Conservation and Trapping Science

China’s most mysterious wildcat may not be its own species
Jun 24, 2021 06:49 ET
Deep in the alpine meadows of the Tibetan Plateau slinks one of the world’s most mysterious felines. The Chinese mountain cat—with its sky-blue eyes, sandy coat, and unusual lack of markings—is so elusive that it wasn’t photographed in the wild until 2007. For decades, many have considered the stocky-legged feline the only species of cat native to China. But that may be about to change.

A new genetic analysis of more than two dozen Chinese mountain cats concludes that the creature is not its own species, but rather a subspecies of feline that gave rise to several modern wildcats and the domestic cat. That demotion could hamper efforts to save the vulnerable animal, fears Jim Sanderson, a wildlife ecologist with the conservation group Re:wild who snapped that first photo. “The belief is that if it’s not a species, nobody cares.”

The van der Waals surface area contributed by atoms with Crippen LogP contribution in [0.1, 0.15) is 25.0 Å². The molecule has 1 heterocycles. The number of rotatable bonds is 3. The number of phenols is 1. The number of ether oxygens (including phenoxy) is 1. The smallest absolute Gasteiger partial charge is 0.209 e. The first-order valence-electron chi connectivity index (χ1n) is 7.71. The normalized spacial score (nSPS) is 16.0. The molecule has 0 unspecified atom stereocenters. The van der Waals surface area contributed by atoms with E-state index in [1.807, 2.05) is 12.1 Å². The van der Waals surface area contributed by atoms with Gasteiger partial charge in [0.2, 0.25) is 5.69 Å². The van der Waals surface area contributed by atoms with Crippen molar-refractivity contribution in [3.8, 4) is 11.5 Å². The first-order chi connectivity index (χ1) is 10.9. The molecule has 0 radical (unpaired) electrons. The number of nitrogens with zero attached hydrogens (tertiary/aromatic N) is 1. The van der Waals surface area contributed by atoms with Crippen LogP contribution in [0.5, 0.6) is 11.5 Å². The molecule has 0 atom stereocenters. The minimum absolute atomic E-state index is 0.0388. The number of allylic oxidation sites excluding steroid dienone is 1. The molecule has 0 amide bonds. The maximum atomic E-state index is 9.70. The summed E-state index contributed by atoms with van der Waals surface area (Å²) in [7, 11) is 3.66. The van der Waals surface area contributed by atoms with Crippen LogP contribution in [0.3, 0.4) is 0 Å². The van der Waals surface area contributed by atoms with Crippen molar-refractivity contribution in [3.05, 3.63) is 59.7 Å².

The new study began as an attempt to figure out whether China had independently domesticated the housecat. Most scholars believe domestic cats arose in the Middle East about 10,000 years ago. But there was evidence that other domestications could have occurred in Asia thousands of years later. Was the Chinese mountain cat involved?

Full story here.